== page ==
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Today we celebrate the birthday of one of the great avant-garde photographers of the modern era – the enigmatic Man Ray. Born Emmanual Radnitzky (27 Aug 1890 – 18 Nov 1976) in Pennsylvania, US, he was the oldest child of Russian Jewish immigrants.

He changed his named to Man Ray in his early 20’s – ‘Ray’, a shortened form of Radnitsky, was something his brother came up with in reaction to the anti-Semitism prevalent at the time, while ‘Man’ came from his childhood nickname ‘Manny’.

Interested in art from an early age, Man Ray pursued a career as an artist after leaving school. Starting with painting as his medium of choice, he soon developed an interest in the avant-garde movement and became involved with the Dadaists in New York. He started investigating alternative image-making methods, including photography, as well as experimenting with various new artistic forms and techniques, including readymades (influenced by his friend Marcel Duchamp) and kinetic art.

In 1921 he relocated to the Montparnasse quarter in Paris, France, an area favoured by artists of the time. Over the next 20 years, he focused on photography, becoming an influential photographic artist and photographing many of the key figures in the art world, from James Joyce to Jean Cocteau.

While he made a notable contribution as painter, he is perhaps best remembered for his photography – he is responsible for some of the most iconic photographic images of the 20th century. Together with his assistant and lover Lee Miller, herself a surrealist photographer of note, he ‘reinvented’ the technique of solarisation when Lee accidentally over-exposed an image in his darkroom.

A digitally ‘solarised’ image. Given my science photography focus, I’ve opted for a scientific image to subject to the solarisation treatment.
(© All Rights Reserved)

Solarisation is the partial reversal of an image which occurs when a film or print is subjected to a brief period of extreme over-exposure. The effect was first discovered in the early 19th century and was already identified by photographic pioneers such as Daguerre and Draper, so Man Ray definitely didn’t invent the concept. He did, however, recognise the creative potential of this ‘accidental technique’, which usually occurs when a film or print is accidentally exposed to brief flash of light (like briefly switching on a light in the darkroom). He spent a lot of time and effort perfecting the technique, and produced some of the classic examples in this style.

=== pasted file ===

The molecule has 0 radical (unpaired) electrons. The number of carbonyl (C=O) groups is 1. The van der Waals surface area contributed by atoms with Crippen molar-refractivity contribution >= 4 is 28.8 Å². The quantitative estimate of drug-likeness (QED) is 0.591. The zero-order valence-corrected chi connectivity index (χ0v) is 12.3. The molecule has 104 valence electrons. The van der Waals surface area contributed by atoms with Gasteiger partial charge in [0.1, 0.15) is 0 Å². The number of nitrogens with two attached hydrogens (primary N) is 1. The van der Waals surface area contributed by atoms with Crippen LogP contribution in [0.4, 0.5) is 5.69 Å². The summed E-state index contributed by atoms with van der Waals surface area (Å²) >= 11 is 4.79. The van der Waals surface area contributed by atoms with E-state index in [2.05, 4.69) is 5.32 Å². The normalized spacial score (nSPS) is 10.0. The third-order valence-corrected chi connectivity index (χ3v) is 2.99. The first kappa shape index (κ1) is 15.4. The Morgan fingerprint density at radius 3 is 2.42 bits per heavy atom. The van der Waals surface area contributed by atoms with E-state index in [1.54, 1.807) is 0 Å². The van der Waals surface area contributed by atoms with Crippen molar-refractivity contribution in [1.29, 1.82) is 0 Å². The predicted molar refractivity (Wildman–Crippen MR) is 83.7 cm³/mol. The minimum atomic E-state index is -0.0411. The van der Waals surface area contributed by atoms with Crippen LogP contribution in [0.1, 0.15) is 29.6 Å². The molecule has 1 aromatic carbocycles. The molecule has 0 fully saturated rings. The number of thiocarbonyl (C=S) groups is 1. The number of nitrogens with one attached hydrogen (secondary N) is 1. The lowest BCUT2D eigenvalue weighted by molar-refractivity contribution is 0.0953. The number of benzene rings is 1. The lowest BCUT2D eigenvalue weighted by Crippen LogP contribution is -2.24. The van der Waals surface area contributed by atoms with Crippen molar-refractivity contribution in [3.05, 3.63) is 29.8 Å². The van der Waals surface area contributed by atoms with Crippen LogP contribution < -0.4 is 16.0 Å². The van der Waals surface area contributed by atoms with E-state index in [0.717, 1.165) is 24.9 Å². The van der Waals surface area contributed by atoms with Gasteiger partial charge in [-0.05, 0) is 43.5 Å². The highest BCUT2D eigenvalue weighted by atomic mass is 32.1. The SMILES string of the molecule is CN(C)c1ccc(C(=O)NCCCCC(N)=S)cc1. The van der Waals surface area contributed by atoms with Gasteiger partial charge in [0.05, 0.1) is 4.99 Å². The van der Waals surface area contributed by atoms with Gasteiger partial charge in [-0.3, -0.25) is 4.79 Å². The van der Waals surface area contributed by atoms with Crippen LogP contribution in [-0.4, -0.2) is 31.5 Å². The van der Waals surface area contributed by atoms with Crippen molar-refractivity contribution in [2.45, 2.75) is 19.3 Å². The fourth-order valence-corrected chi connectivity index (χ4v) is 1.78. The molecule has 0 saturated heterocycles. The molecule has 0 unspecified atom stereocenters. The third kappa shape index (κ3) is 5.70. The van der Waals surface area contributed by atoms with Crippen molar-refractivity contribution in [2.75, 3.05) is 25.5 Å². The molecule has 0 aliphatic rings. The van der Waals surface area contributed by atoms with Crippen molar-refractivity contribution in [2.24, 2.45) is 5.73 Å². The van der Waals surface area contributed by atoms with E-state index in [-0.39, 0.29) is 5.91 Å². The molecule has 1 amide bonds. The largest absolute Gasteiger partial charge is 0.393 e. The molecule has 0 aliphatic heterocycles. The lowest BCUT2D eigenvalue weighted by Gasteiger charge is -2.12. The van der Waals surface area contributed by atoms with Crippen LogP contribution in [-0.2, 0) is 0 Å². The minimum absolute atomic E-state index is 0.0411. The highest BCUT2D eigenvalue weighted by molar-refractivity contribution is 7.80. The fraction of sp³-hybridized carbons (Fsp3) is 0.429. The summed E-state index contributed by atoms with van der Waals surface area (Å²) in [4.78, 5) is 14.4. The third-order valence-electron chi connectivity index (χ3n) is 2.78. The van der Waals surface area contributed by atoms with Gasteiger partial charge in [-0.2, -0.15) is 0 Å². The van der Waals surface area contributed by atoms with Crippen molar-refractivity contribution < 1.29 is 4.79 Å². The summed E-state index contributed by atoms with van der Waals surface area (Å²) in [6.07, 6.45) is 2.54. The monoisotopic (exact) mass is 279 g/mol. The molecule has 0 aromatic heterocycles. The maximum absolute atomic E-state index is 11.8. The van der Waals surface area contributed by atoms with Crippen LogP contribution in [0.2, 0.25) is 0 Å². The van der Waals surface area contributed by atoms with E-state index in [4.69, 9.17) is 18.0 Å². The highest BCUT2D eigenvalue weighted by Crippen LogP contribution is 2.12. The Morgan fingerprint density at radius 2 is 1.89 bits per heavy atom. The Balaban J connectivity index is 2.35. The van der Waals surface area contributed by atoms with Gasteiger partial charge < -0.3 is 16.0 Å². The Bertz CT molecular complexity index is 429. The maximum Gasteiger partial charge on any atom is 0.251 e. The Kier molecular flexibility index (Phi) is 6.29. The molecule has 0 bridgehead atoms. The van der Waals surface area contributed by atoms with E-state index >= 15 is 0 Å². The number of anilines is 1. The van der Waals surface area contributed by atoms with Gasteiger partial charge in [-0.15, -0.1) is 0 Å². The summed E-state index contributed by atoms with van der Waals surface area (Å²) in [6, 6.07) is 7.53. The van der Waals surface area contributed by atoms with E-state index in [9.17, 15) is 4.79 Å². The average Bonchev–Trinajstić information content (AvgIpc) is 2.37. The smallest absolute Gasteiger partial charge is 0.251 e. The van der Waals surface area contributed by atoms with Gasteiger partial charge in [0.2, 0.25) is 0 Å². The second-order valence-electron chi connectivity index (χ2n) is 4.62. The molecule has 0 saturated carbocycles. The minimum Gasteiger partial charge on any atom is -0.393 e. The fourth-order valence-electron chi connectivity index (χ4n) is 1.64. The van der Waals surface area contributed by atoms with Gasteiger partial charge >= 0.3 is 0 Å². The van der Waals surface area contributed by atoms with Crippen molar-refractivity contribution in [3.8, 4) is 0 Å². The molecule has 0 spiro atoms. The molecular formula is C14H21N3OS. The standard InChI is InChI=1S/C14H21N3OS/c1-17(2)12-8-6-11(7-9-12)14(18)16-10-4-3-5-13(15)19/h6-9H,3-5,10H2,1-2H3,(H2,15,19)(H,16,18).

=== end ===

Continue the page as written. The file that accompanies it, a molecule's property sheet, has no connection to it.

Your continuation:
While the solarisation technique is a physical, chemical process achieved during the development of a piece of photographic film or print, various digital processing techniques have been developed to mimic the solarisation effect – Adobe Photoshop even has a readymade ‘Solarize’ filter. A decent digital approximation of the solarisation effect can be achieved using tools like Photoshop, but it’s not quite the same as the real thing. It is definitely less exciting in the sense that you are almost in too much control of the effect – you can precisely control the levels of ‘digital solarisation’, unlike the physical situation where you are partially at the mercy of the chemistry of your medium, and the element of chance becomes an integral part of the artistic process.

Flowers make excellent subjects for solarisation.
(© All Rights Reserved)

Of course art is not just about the tools – whether you use a flash of light or a photoshop tweak to achieve a creative result, the technique will always be subservient to the artistic inspiration. In the words of Man Ray himself:

“… there will always be those who look only at technique, who ask ‘how’, while others of a more curious nature will ask ‘why’. Personally, I have always preferred inspiration to information.”

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